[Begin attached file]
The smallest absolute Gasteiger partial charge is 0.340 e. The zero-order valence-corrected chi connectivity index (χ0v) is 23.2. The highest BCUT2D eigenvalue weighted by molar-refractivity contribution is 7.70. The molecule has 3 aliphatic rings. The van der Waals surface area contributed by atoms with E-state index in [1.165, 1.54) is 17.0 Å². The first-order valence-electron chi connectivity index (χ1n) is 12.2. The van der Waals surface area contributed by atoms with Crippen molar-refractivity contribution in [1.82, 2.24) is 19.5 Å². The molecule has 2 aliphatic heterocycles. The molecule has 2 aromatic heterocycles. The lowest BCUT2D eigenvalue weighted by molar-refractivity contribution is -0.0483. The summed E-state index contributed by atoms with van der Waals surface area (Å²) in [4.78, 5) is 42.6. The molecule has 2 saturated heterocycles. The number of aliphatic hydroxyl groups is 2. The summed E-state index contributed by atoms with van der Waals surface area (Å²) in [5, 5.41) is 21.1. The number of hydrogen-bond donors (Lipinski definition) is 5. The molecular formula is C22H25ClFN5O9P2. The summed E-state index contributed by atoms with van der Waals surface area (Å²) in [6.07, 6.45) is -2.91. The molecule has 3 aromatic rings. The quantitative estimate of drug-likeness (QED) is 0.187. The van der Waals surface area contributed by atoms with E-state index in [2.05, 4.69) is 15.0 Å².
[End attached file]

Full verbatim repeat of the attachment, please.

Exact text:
The smallest absolute Gasteiger partial charge is 0.340 e. The zero-order valence-corrected chi connectivity index (χ0v) is 23.2. The highest BCUT2D eigenvalue weighted by molar-refractivity contribution is 7.70. The molecule has 3 aliphatic rings. The van der Waals surface area contributed by atoms with E-state index in [1.165, 1.54) is 17.0 Å². The first-order valence-electron chi connectivity index (χ1n) is 12.2. The van der Waals surface area contributed by atoms with Crippen molar-refractivity contribution in [1.82, 2.24) is 19.5 Å². The molecule has 2 aliphatic heterocycles. The molecule has 2 aromatic heterocycles. The lowest BCUT2D eigenvalue weighted by molar-refractivity contribution is -0.0483. The summed E-state index contributed by atoms with van der Waals surface area (Å²) in [4.78, 5) is 42.6. The molecule has 2 saturated heterocycles. The number of aliphatic hydroxyl groups is 2. The summed E-state index contributed by atoms with van der Waals surface area (Å²) in [5, 5.41) is 21.1. The number of hydrogen-bond donors (Lipinski definition) is 5. The molecular formula is C22H25ClFN5O9P2. The summed E-state index contributed by atoms with van der Waals surface area (Å²) in [6.07, 6.45) is -2.91. The molecule has 3 aromatic rings. The quantitative estimate of drug-likeness (QED) is 0.187. The van der Waals surface area contributed by atoms with E-state index in [2.05, 4.69) is 15.0 Å².